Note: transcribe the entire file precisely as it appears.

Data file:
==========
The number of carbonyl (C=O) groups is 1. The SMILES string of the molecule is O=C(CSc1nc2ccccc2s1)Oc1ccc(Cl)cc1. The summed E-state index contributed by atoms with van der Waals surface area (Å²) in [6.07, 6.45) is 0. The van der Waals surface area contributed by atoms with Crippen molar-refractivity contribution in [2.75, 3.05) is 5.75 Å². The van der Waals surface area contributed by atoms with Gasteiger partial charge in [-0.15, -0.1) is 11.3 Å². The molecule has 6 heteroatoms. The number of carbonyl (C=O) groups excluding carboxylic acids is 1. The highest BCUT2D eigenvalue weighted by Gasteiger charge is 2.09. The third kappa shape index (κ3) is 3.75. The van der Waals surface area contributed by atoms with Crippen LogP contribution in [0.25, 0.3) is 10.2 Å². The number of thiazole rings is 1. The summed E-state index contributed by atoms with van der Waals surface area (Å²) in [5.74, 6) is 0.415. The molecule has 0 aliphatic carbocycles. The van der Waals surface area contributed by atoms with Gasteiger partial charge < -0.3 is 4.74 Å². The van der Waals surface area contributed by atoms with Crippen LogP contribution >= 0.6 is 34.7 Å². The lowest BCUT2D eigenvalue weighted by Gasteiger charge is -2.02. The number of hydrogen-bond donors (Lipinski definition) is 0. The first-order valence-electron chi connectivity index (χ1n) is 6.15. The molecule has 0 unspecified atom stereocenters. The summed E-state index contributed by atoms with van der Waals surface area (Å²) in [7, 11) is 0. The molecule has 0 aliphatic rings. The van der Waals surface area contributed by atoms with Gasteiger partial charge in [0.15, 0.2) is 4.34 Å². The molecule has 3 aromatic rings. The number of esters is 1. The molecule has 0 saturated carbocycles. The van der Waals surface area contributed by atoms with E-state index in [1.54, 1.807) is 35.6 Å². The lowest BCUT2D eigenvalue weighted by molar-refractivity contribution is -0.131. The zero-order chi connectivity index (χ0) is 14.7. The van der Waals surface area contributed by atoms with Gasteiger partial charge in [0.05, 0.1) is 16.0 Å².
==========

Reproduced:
The number of carbonyl (C=O) groups is 1. The SMILES string of the molecule is O=C(CSc1nc2ccccc2s1)Oc1ccc(Cl)cc1. The summed E-state index contributed by atoms with van der Waals surface area (Å²) in [6.07, 6.45) is 0. The van der Waals surface area contributed by atoms with Crippen molar-refractivity contribution in [2.75, 3.05) is 5.75 Å². The van der Waals surface area contributed by atoms with Gasteiger partial charge in [-0.15, -0.1) is 11.3 Å². The molecule has 6 heteroatoms. The number of carbonyl (C=O) groups excluding carboxylic acids is 1. The highest BCUT2D eigenvalue weighted by Gasteiger charge is 2.09. The third kappa shape index (κ3) is 3.75. The van der Waals surface area contributed by atoms with Crippen LogP contribution in [0.25, 0.3) is 10.2 Å². The number of thiazole rings is 1. The summed E-state index contributed by atoms with van der Waals surface area (Å²) in [5.74, 6) is 0.415. The molecule has 0 aliphatic carbocycles. The van der Waals surface area contributed by atoms with Gasteiger partial charge < -0.3 is 4.74 Å². The van der Waals surface area contributed by atoms with Crippen LogP contribution >= 0.6 is 34.7 Å². The lowest BCUT2D eigenvalue weighted by Gasteiger charge is -2.02. The number of hydrogen-bond donors (Lipinski definition) is 0. The first-order valence-electron chi connectivity index (χ1n) is 6.15. The molecule has 0 unspecified atom stereocenters. The summed E-state index contributed by atoms with van der Waals surface area (Å²) in [7, 11) is 0. The molecule has 0 aliphatic rings. The van der Waals surface area contributed by atoms with Gasteiger partial charge in [0.15, 0.2) is 4.34 Å². The molecule has 3 aromatic rings. The number of esters is 1. The molecule has 0 saturated carbocycles. The van der Waals surface area contributed by atoms with E-state index in [1.54, 1.807) is 35.6 Å². The lowest BCUT2D eigenvalue weighted by molar-refractivity contribution is -0.131. The zero-order chi connectivity index (χ0) is 14.7. The van der Waals surface area contributed by atoms with Gasteiger partial charge in [0.05, 0.1) is 16.0 Å².